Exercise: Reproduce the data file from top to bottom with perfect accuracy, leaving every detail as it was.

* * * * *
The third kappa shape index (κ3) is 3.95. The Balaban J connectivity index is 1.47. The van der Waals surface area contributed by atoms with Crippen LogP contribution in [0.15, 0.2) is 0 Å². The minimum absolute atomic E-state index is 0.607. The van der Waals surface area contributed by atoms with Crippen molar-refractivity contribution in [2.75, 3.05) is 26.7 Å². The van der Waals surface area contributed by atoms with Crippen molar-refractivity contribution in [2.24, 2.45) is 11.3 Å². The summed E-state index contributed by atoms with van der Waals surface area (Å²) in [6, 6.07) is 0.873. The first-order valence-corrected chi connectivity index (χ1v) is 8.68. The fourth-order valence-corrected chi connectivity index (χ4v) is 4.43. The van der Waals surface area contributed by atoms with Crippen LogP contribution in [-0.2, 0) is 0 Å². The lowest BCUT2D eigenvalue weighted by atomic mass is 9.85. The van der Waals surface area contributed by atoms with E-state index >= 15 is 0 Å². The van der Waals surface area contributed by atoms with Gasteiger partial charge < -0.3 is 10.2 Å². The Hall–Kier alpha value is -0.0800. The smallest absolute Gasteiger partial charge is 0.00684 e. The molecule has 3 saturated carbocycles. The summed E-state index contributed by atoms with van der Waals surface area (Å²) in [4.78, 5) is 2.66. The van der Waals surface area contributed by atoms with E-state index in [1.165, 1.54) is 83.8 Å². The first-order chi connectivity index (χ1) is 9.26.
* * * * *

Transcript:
The third kappa shape index (κ3) is 3.95. The Balaban J connectivity index is 1.47. The van der Waals surface area contributed by atoms with Crippen LogP contribution in [0.15, 0.2) is 0 Å². The minimum absolute atomic E-state index is 0.607. The van der Waals surface area contributed by atoms with Crippen molar-refractivity contribution in [2.75, 3.05) is 26.7 Å². The van der Waals surface area contributed by atoms with Crippen molar-refractivity contribution in [2.24, 2.45) is 11.3 Å². The summed E-state index contributed by atoms with van der Waals surface area (Å²) in [6, 6.07) is 0.873. The first-order valence-corrected chi connectivity index (χ1v) is 8.68. The fourth-order valence-corrected chi connectivity index (χ4v) is 4.43. The van der Waals surface area contributed by atoms with Crippen LogP contribution in [-0.2, 0) is 0 Å². The lowest BCUT2D eigenvalue weighted by atomic mass is 9.85. The van der Waals surface area contributed by atoms with E-state index >= 15 is 0 Å². The van der Waals surface area contributed by atoms with Gasteiger partial charge < -0.3 is 10.2 Å². The Hall–Kier alpha value is -0.0800. The smallest absolute Gasteiger partial charge is 0.00684 e. The molecule has 3 saturated carbocycles. The summed E-state index contributed by atoms with van der Waals surface area (Å²) in [4.78, 5) is 2.66. The van der Waals surface area contributed by atoms with E-state index in [1.165, 1.54) is 83.8 Å². The first-order chi connectivity index (χ1) is 9.26.